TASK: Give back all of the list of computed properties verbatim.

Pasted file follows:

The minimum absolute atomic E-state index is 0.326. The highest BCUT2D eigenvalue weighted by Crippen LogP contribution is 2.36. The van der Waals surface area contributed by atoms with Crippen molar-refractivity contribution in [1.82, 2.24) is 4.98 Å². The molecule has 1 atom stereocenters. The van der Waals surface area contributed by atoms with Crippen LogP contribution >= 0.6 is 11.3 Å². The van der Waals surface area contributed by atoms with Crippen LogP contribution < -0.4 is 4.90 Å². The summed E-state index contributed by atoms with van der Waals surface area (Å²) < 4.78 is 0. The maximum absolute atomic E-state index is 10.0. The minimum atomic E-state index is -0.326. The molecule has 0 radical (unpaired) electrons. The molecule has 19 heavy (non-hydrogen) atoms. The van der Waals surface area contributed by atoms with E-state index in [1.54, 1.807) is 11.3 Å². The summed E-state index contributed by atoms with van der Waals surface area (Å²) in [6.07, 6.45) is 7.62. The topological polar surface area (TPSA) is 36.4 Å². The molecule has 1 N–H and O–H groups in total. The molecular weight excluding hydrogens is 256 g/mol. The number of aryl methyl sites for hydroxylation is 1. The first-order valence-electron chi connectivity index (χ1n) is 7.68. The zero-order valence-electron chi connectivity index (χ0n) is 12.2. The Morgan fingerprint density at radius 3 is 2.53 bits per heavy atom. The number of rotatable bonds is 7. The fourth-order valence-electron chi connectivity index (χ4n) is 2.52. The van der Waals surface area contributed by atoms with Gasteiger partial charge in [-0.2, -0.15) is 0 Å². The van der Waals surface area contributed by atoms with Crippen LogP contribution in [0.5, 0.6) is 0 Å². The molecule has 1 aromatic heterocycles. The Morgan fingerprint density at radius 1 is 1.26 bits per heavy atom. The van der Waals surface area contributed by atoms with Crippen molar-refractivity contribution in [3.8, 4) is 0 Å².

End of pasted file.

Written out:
The minimum absolute atomic E-state index is 0.326. The highest BCUT2D eigenvalue weighted by Crippen LogP contribution is 2.36. The van der Waals surface area contributed by atoms with Crippen molar-refractivity contribution in [1.82, 2.24) is 4.98 Å². The molecule has 1 atom stereocenters. The van der Waals surface area contributed by atoms with Crippen LogP contribution >= 0.6 is 11.3 Å². The van der Waals surface area contributed by atoms with Crippen LogP contribution < -0.4 is 4.90 Å². The summed E-state index contributed by atoms with van der Waals surface area (Å²) < 4.78 is 0. The maximum absolute atomic E-state index is 10.0. The minimum atomic E-state index is -0.326. The molecule has 0 radical (unpaired) electrons. The molecule has 19 heavy (non-hydrogen) atoms. The van der Waals surface area contributed by atoms with E-state index in [1.54, 1.807) is 11.3 Å². The summed E-state index contributed by atoms with van der Waals surface area (Å²) in [6.07, 6.45) is 7.62. The topological polar surface area (TPSA) is 36.4 Å². The molecule has 1 N–H and O–H groups in total. The molecular weight excluding hydrogens is 256 g/mol. The number of aryl methyl sites for hydroxylation is 1. The first-order valence-electron chi connectivity index (χ1n) is 7.68. The zero-order valence-electron chi connectivity index (χ0n) is 12.2. The Morgan fingerprint density at radius 3 is 2.53 bits per heavy atom. The number of rotatable bonds is 7. The fourth-order valence-electron chi connectivity index (χ4n) is 2.52. The van der Waals surface area contributed by atoms with Gasteiger partial charge in [-0.2, -0.15) is 0 Å². The van der Waals surface area contributed by atoms with Crippen LogP contribution in [0.5, 0.6) is 0 Å². The molecule has 1 aromatic heterocycles. The Morgan fingerprint density at radius 1 is 1.26 bits per heavy atom. The van der Waals surface area contributed by atoms with Crippen molar-refractivity contribution in [3.8, 4) is 0 Å².